The state health services (Okypy) has vowed significant spending on the national health service Gesy with a projected €250 million for 2022-2024, while also acknowledging complaints and the need to constantly improve.

Its development plans were outlined on Wednesday by Kypros Stavrides, Okypy executive director, who emphasised that the organisation welcomes criticism – stating that every small improvement works towards the overall goal of benefiting the recipients.

Towards that aim, he said that Okypy is working to ensure its financial autonomy – an issue which has provoked the outrage of the auditor general – along with bolstering its core services. Those include afternoon hours, sorting out staffing issues and digital upgrades.

These changes, Stavrides said, will ensure that Okypy’s facilities can compete on an equal footing with those in the private sector.

“Complaints and criticisms will never go away, for as long as there is the need for doctors and hospitals,” he said, but added that the organisation is constantly improving and maturing.

He explained that €100m will be spent on equipment while €150m will be spent on infrastructure – noting that many buildings are old and must be updated.

“No one wants our hospitals operating within obsolete buildings, nor our doctors to be working in such challenging conditions and in outdated facilities,” he said.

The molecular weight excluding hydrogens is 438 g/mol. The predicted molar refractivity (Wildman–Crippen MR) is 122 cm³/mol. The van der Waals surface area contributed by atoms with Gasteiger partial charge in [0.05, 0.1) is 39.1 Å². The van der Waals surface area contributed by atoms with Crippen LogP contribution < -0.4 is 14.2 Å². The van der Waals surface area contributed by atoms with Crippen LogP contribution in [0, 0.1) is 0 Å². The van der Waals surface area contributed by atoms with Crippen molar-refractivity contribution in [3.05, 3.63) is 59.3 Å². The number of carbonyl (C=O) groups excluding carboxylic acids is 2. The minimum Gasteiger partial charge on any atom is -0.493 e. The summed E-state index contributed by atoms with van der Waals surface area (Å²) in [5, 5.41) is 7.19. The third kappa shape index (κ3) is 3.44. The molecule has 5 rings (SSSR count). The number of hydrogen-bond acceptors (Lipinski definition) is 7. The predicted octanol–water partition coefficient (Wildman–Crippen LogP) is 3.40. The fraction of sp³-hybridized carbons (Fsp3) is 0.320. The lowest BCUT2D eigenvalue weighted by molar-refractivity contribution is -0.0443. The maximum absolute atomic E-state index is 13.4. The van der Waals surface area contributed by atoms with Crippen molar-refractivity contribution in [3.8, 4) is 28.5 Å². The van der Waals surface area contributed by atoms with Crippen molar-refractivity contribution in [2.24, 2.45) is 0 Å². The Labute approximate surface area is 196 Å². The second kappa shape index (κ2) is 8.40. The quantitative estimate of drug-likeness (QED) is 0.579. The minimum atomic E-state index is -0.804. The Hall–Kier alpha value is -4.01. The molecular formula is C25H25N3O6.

And while Stavrides emphasised that their work will never be fully complete – there will always be room to improve, and this takes time – he pointed to major developments which have been achieved.

He said that work has begun on the new mental health hospital, costed at €10m, and is set to be handed over within 2024.

There has been a string of controversies over mental health care and support, primarily centred on Athalassa hospital. It was constructed in 1964 and parts of it were declared unfit for human habitation by the town planning department in 2019.

Elsewhere, the Akaki health centre is also on the horizon, costing €4m, while the new dialysis unit at Paphos general hospital, costing €4.7m, is set to be completed at the beginning of 2023. The Famagusta general hospital’s dialysis unit is to be further improved at a cost of €940,000.

The Troodos hospital at Kyperounta has received a €4.5m injection which saw the completion of its pulmonology clinic along with its A&E department being updated. The Geroskipou health centre cost €1.15m.

Stavrides further detailed that Okypy spent €19m on medical equipment in 2021, such as ultrasound products across the organisation’s clinics – satisfying 55 such requests at a cost of €6m.

Limassol general hospital received magnetic resonance imaging equipment at a cost of €1.4m, while both the Limassol and Nicosia general hospitals were updated with state-of-the-art angiographic systems – at a cost of €3m.

Stavrides’ announcement to the press came amid criticism that the unlikelihood of Okypy attaining financial autonomy by June 2024 is due to waste and mismanagement.